Defence turns to SOA for better battles

The Defence Science and Technology Organisation (DSTO) is testing a service-oriented architecture (SOA)-based system to relay information from various intelligence sources and create a detailed image of a battlefield.

The Defence Science and Technology Organisation (DSTO) is testing a service-oriented architecture (SOA)-based system to relay information from various intelligence sources and create a detailed image of a battlefield.

Ron Fisher, MD Raytheon Australia (left) and Dr Ian Sare, DSTO acting chief defence scientist DSTO, after signing the agreement
(Credit: DSTO)

The Distributed Common Ground System (DCGS), developed by defence systems company Raytheon, is designed to combine intelligence — such as data from air- or ground-based sensors — into a single system, allowing defence analysts to better grasp a battle situation.

"In a battlefield environment, you're pulling together various types of [intelligence] from various sources," said Dr Duncan Craig, DSTO research leader information integration.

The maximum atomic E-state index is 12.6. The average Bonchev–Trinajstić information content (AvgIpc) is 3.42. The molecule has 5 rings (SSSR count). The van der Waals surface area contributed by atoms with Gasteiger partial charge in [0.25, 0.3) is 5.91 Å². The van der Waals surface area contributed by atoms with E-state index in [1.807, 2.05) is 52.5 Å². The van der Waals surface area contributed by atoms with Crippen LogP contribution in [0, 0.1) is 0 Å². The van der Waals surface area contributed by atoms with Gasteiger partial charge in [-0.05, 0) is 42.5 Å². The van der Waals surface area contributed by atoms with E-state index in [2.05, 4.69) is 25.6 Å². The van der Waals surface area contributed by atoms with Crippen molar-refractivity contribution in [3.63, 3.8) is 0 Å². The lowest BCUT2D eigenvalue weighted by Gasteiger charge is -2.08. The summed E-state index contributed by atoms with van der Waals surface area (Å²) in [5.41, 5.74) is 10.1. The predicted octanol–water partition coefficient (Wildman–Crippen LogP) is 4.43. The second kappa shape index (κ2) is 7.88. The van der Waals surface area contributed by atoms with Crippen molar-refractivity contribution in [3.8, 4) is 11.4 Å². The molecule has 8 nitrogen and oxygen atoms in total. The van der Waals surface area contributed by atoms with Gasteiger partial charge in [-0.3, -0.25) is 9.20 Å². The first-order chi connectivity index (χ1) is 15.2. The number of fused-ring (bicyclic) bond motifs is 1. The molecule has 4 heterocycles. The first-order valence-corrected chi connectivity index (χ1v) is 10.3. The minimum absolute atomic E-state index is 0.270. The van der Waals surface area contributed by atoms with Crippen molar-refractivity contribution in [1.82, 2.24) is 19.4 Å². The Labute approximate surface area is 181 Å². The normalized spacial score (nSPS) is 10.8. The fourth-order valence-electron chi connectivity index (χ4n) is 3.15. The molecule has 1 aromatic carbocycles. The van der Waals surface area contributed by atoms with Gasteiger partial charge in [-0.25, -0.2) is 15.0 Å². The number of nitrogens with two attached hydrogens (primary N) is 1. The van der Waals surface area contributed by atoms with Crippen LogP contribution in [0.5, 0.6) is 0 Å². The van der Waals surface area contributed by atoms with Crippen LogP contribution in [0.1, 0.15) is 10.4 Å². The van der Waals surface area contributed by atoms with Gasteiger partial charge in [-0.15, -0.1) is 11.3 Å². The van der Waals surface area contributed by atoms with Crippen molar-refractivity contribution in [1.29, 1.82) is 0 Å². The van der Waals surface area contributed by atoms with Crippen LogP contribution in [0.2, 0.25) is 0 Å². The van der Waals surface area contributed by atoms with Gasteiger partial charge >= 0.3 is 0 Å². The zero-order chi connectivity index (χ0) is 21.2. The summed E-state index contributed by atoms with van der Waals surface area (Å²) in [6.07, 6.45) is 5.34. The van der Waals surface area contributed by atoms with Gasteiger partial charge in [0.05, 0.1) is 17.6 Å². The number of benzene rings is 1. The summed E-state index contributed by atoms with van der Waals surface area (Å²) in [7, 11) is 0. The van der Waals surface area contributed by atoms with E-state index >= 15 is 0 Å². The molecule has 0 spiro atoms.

The information — which could be data from ground- or air-based sensors, imagery, or signal information — flows into a central repository where it can be analysed.

"Defence organisations tend to treat this [intelligence] feed in a stove-pipe fashion," said Craig, with information from different sources being handled by different systems. As a result, analysts have to operate many types of software to access the information they need.

The Raytheon backbone integrates the different data sources, while software applications running on the backbone display the gathered information and analyse it for operators to exploit.

Some surveillance sources are unique to Australia, Craig said, including over the horizon radar so the DSTO team will need to tweak the Raytheon system to accommodate such eccentricities.

The test bed will be set up in Edinburgh, Victoria. Once the backbone is set up and some example software applications are run on it, DSTO will wait for the Department of Defence to decide if such a system would be of use to the Australian military.

"At this point we're focusing just on the Raytheon product as an example," Craig said. "There are other flavours of DCGS integrated backbones being produced around the world."

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